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October 30, 2003

Looking forward
by Larry Mahnken

So, I took a few days off. I needed a few days off.

It hurts to lose. It doesn't matter how often your team wins, losing still hurts.

Well, it's time to move on. The Yankees lost, the lost to a team that they're better than, and a team that they played better than. They were in control of the series, and had a chance to put the Marlins away, but they couldn't get the big hit, Joe Torre put the wrong pitcher into the game, David Wells's poor work ethic caught up to him at the worst time, and then they were dominated by an excellent young pitcher, and they didn't do what was needed to get him out of the game. More than being beaten, they lost, and it sucks.

It happens. That's the way the postseason works, that's the way baseball works. There's changes that need to be made, but an overhaul would be a bit extreme. They didn't lose because of some character flaw, but because they didn't get hits at the right time. The Yankees could bring in the best player at every position, and it still could happen again.

But changes need to be made, improvements need to be made. The don't need to be made because the Yankees lost the World Series, they would need to be made even if they won. Boston is going to get better, Toronto is going to get better, and if the Yankees stay at the same level, or get worse, making the playoffs is not going to be a sure thing. If they want to make the playoffs next season, if they want to win a title next season, they're going to have to make moves to get better.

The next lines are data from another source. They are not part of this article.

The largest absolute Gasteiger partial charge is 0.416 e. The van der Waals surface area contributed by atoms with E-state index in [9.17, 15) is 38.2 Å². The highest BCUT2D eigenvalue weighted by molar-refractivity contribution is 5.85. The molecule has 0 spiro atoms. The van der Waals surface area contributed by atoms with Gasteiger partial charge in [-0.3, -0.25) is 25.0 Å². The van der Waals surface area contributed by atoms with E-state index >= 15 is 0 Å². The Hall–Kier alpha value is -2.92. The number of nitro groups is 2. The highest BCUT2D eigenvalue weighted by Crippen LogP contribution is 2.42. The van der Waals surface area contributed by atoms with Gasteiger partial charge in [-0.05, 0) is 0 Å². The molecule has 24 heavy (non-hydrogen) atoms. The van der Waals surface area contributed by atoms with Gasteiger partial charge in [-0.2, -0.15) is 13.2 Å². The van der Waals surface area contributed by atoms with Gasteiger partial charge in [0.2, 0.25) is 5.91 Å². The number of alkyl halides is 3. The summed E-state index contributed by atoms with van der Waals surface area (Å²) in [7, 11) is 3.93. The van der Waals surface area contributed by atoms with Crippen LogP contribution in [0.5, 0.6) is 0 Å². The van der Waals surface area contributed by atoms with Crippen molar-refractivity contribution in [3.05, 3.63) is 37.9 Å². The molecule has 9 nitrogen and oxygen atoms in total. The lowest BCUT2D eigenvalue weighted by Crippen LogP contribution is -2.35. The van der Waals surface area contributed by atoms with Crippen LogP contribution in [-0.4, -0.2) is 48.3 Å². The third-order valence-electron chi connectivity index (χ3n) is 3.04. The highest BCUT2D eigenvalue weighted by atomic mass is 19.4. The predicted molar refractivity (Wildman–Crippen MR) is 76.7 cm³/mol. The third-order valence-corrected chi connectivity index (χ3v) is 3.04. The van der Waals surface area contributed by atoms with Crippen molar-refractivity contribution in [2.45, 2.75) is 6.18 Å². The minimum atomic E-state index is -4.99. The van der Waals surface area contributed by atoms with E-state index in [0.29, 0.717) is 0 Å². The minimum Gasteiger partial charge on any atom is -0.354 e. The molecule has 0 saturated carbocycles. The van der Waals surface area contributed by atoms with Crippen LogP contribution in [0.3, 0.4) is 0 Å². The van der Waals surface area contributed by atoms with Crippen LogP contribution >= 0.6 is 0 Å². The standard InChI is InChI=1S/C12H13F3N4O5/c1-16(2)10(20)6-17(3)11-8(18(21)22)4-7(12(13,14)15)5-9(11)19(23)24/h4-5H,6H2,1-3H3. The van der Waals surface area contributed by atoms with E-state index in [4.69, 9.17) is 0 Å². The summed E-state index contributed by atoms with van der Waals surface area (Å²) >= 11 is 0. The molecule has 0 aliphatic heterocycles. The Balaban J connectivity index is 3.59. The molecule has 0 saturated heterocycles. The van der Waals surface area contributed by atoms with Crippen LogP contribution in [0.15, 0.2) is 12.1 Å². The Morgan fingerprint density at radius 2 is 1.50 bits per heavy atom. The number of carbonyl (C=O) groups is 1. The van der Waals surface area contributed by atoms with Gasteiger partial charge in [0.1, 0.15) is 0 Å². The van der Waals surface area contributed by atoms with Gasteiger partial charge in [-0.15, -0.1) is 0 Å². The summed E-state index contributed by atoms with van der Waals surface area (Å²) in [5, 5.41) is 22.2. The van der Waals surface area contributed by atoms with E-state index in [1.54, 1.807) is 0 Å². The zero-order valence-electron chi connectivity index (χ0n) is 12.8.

Over the next few days, I'm going to outline what I think the Yankees should do in the offseason with their roster. For Bryan Smith's Wait 'Til Next Year blog, I answered some of his questions, and I caught some flak from a couple of Primates for my comments that the Yankees should try to sign not only one of the big free agent outfielders but also one of the big free agent pitchers. I didn't make this suggestion because having the best players on the Yankees is "some kind of birthright", but because I think the Yankees have as much right to sign those players as everyone else. It doesn't matter that the Yankees have won more of their fair share of World Championships, it's still fair for them to try to win more. (By the way, the Yankees would have to go over 620 years without a title to balance the scales. Seriously.)

I don't expect the Yankees to make most of the moves I suggest, and they might not make any of them. They might not even be the best moves: feel free to contribute your ideas in the comments.

Today, I'll look at the catchers:

The Yankees have Jorge Posada signed for the next few years (he can void his contract after next season, but with him being due at least $21 million over the final three years of the contract, it's unlikely that he'll do that), so they don't have to worry at all about a starting catcher. Posada was the best offensive catcher in the American League in 2003, and a legitimate MVP candidate. At 32, a decline is inevitable, and his defense is not strong, but he should still remain one of the top catchers in the game, and be a huge asset to the team.